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tv   Key Capitol Hill Hearings  CSPAN  May 22, 2016 12:00am-1:17am EDT

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think about him. that is the message he has sent to the world. it's the reason why he is the most respected man in the world as i speak not just among catholics, but muslims, hindus, other christians, the jewish community. that is not hyperbole. he literally is the most respected man in the world. you are always welcome here. and i believed the message he was urging, that congress was to extend to everyone, we, who hold high office, to extend our hand and say to americans, you are always welcome here.
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i was raised by parents who were the embodiment of catholic social doctrine. and i was taught by the sisters of st. joseph in high school. everyone is always welcome in my home. always welcome in my home. i was taught by my mother that no one was better than me. but that everyone was my equal. i was taught by my father, who man,gled, that every everywoman -- he meant everyone -- that regardless of their station in life, regardless of whether or not you agree with him, is entitled to be treated with dignity and respect. that the used to say greatest sin of all was the whether power,
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economic, political, psychological, or physical. i wrote theason why violence against women legislation. he abhorred the notion of the abuse of power. totally consistent with what his holiness talks about now in our roman catholic faith has taught us for over 2000 years. as taught by my family and my faith, that a good life, at its core, this is why i truly like john, is about the personable. it is all getting down to being personable. being engaged. i was taught by my family and my faith to look beyond the caricature of a person, resist the temptation, when you disagree, to ascribe a negative
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motive. because when you do that, number one, you do not truly know what that person's motive is. and number two, and makes it virtually impossible to reach common ground. i was taught by my family and my academicer to confuse credentials and sophistication with gravitas and judgment. to have a heart to try to distinguish between what is meaningful and what is ephemeral. and the head to know the difference between knowledge and judgment. importantly, my family and our faith warned me against the temptation of rationalizing in the pursuit of ambition.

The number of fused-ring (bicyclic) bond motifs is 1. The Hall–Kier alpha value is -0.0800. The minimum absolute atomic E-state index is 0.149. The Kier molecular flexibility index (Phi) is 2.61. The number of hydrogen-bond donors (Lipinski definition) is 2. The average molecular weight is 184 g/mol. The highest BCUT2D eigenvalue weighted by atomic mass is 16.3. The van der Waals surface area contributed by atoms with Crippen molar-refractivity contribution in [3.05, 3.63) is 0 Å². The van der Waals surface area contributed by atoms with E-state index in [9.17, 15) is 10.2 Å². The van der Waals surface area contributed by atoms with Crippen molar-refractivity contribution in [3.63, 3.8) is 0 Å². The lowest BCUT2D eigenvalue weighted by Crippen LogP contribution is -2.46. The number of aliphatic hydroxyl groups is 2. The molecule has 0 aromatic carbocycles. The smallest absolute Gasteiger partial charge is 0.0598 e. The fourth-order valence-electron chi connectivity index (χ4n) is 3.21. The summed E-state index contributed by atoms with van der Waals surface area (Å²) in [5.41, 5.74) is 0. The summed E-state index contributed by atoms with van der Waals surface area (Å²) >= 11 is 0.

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i know it is her birthday, but she will not mind, this is an important business trip. i know it is his last game, but i have to take the redeye back to see it. he will understand. i know we have been planning this family vacation, for a long, long time, but i have such an opportunity, if i leave. wrong, but if you engage in this rationalization, which everyone does, never underestimate the ability of the human mind to rationalize. you will become very difficult to weather the
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storm in reality, in truth. and it will. reality will, in truth. in 1972, i was elected the second-youngest man in the history of the united states, i was 29 years old, not old enough to be sworn in. i had to wait. 13 days to be eligible. later, reality intruded. i was in washington, hiring my staff, and i got a phone call. a tractor-trailer broadsided my wife and three children, killed my wife, and killed my daughter. boys, it was uncertain. later, fully
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recovered. elected at 29 to the senate is pretty heady stuff. it is the stuff of which ambition can get out of hand. intruded.y happenedlater, it again. many of your parents and people in the audience have gone through worse than i have. myy know, many of you know, beau, theon, miny attorney general of the state of delaware, the most respected in the state, volunteering to go to kosovo to set up a criminal justice system during the war. and john, i just learned the